Considering what those dots conceal, I should further confess that the temptation to include in this volume all the various bits and pieces connected with Mill has been very great. An inoculation of common sense, however, not unrelated to a cost-benefit regime, has controlled the impulse. As indicated above, we have had to exclude his manuscript botanical lists. The categorical view thus generates the strong dichotomy dividing civilized and savage peoples, leading to different political rights, and even different moral standards, for either group.
Like his father, J. This reductionism ignores the internal value or agency of any cultural group below a certain civilizational threshold. Subject cultures are interchangeable and consequently valueless; the parameters of a pre-determined index of social progress provide no measure by which to recognize the value of cul- tural particularity. The converse of this was, of course, to regard civilized, European social forms as unequivocally good, occupying a categorically dis- tinct and hierarchically superior position on the civilizational ladder.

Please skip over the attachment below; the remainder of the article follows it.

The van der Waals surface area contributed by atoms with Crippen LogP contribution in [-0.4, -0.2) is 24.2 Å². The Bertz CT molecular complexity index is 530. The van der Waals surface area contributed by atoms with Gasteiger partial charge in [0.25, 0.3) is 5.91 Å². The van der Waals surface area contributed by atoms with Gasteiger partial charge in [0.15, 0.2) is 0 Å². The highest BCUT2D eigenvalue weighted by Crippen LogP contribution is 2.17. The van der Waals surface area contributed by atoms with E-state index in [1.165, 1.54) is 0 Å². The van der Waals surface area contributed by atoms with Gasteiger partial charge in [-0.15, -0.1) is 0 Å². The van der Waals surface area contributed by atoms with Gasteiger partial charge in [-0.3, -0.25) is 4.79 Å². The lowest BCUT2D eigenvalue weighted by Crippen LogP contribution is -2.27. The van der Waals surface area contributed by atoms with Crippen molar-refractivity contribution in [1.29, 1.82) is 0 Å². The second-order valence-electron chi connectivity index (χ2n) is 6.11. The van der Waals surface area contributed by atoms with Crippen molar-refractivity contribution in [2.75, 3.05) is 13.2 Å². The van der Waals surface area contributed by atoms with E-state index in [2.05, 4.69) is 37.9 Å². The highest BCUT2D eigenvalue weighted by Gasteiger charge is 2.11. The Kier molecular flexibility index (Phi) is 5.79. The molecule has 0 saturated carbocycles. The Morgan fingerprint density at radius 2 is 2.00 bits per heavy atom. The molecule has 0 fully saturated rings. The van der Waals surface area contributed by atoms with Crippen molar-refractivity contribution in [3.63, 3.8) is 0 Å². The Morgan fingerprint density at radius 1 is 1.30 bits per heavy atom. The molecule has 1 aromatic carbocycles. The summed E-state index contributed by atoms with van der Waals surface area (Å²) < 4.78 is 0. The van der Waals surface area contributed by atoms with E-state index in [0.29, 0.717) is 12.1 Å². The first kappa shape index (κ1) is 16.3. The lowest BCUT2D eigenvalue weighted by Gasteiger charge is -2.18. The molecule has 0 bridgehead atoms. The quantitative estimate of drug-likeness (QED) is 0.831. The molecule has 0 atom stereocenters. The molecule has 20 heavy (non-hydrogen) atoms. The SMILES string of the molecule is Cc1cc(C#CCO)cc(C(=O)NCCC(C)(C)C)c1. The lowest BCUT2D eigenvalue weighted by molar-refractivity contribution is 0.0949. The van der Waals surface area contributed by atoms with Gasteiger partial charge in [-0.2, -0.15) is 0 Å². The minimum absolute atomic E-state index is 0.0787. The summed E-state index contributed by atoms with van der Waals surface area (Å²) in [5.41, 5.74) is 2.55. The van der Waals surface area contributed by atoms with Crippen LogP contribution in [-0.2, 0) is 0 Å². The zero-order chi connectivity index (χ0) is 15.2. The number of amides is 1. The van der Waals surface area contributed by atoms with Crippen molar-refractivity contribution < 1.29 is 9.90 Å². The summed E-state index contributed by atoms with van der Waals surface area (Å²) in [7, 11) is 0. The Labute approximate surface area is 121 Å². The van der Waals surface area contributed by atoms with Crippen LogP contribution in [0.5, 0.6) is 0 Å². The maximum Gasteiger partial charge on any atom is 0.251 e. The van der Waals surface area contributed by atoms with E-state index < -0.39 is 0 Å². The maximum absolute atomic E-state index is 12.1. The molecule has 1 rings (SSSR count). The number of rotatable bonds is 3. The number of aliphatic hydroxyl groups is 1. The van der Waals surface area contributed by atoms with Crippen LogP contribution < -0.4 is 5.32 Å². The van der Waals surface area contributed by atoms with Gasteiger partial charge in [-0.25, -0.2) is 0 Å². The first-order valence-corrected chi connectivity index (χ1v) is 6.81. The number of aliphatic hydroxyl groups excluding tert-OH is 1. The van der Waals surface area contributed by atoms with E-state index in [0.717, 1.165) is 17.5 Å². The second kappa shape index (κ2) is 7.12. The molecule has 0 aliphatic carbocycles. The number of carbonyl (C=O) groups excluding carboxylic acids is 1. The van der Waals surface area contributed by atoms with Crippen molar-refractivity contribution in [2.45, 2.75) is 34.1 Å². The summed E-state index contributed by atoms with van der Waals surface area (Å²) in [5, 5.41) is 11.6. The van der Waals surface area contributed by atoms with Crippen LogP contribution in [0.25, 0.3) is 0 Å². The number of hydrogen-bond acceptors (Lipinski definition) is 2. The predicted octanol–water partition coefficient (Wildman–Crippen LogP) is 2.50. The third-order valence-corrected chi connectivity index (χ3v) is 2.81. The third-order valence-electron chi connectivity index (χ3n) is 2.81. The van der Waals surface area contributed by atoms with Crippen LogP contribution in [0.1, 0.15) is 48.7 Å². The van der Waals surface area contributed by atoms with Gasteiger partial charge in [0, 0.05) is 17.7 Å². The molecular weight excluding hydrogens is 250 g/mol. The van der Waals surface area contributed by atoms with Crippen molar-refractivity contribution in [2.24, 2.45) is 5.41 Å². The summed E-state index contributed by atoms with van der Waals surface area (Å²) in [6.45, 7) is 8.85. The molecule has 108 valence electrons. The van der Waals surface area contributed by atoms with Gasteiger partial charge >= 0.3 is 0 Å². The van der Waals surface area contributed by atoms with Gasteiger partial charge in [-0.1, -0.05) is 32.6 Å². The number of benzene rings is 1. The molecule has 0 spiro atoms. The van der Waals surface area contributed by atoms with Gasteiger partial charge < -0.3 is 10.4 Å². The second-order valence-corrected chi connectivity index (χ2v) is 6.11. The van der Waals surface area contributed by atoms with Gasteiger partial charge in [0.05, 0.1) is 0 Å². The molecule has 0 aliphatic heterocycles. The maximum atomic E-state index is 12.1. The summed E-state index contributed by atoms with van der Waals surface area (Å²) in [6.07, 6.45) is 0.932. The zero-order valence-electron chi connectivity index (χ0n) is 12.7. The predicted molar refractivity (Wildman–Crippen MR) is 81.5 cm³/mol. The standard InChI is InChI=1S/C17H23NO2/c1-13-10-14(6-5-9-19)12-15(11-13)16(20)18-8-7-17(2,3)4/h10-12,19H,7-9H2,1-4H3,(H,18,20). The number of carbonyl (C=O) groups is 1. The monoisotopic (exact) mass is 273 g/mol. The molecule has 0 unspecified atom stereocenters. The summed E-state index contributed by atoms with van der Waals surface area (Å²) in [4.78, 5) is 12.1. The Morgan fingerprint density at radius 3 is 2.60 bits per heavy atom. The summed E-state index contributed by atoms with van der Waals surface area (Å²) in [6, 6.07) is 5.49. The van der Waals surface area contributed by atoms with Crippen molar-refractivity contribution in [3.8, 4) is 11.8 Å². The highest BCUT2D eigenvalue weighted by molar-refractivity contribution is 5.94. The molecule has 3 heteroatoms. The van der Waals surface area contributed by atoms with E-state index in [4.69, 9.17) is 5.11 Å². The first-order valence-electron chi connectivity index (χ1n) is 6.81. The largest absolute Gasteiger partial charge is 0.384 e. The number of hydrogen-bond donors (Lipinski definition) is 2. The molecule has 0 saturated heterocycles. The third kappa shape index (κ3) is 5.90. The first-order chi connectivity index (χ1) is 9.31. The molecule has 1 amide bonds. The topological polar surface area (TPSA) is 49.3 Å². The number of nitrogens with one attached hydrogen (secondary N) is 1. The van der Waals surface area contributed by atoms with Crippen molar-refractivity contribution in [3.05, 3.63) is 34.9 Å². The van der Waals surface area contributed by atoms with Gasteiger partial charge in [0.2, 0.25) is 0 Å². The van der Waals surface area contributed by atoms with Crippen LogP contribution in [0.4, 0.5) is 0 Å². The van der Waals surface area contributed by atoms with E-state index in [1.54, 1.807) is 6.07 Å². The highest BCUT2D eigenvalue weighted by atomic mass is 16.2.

In many of his writings, and most problematically in On Liberty and Considerations on Representative Government, Mill does appeal to the categorical distinction described above. For insightful commentary on the role of historical temporality in relation to colonialism, see Dipesh Chakrabarty, Provincializing Europe: Postcolonial Thought and Historical Difference Princeton, John Robson Toronto, , p. Mill reiterates this view — that the capacity for cooperation is the lynchpin of civilization — in his Principles of Political Economy.
John M. Robson, introduction by V. Bladen Toronto, , p. Cited hereafter as PPE. Robson, introduction by Stefan Collini Toronto, , p. MARWAH In these passages and others , Mill attributes the successes of civilized societies to their superior capacity for reasoned calculation, their discipline and their willingness to engage in self-sacrifice; in short, they are able to per- ceive the benefits of cooperation.
These views are not restricted to his earlier texts. Acton London, , p. Cited hereafter as RG. Schultz and Varouxakis, pp. Reject- ing the biological account of social development, he perceives the develop- ment of any people — including Europeans — out of the savage state as a matter of historical contingency and sociological-institutional conditioning, and so as highly variable.